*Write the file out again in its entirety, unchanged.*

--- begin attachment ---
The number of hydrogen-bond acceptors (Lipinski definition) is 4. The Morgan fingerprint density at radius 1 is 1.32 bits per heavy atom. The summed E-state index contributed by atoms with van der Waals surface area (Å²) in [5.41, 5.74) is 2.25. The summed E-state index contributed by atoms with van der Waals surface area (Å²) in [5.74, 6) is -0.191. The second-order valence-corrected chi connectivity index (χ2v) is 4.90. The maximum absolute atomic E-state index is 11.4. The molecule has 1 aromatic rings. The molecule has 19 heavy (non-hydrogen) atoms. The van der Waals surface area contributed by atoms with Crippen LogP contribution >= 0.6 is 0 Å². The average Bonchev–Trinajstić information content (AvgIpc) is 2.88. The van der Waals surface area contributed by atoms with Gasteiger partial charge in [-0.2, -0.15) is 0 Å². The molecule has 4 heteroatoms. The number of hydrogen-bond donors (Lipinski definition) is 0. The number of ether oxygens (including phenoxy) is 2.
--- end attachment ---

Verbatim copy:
The number of hydrogen-bond acceptors (Lipinski definition) is 4. The Morgan fingerprint density at radius 1 is 1.32 bits per heavy atom. The summed E-state index contributed by atoms with van der Waals surface area (Å²) in [5.41, 5.74) is 2.25. The summed E-state index contributed by atoms with van der Waals surface area (Å²) in [5.74, 6) is -0.191. The second-order valence-corrected chi connectivity index (χ2v) is 4.90. The maximum absolute atomic E-state index is 11.4. The molecule has 1 aromatic rings. The molecule has 19 heavy (non-hydrogen) atoms. The van der Waals surface area contributed by atoms with Crippen LogP contribution >= 0.6 is 0 Å². The average Bonchev–Trinajstić information content (AvgIpc) is 2.88. The van der Waals surface area contributed by atoms with Gasteiger partial charge in [-0.2, -0.15) is 0 Å². The molecule has 4 heteroatoms. The number of hydrogen-bond donors (Lipinski definition) is 0. The number of ether oxygens (including phenoxy) is 2.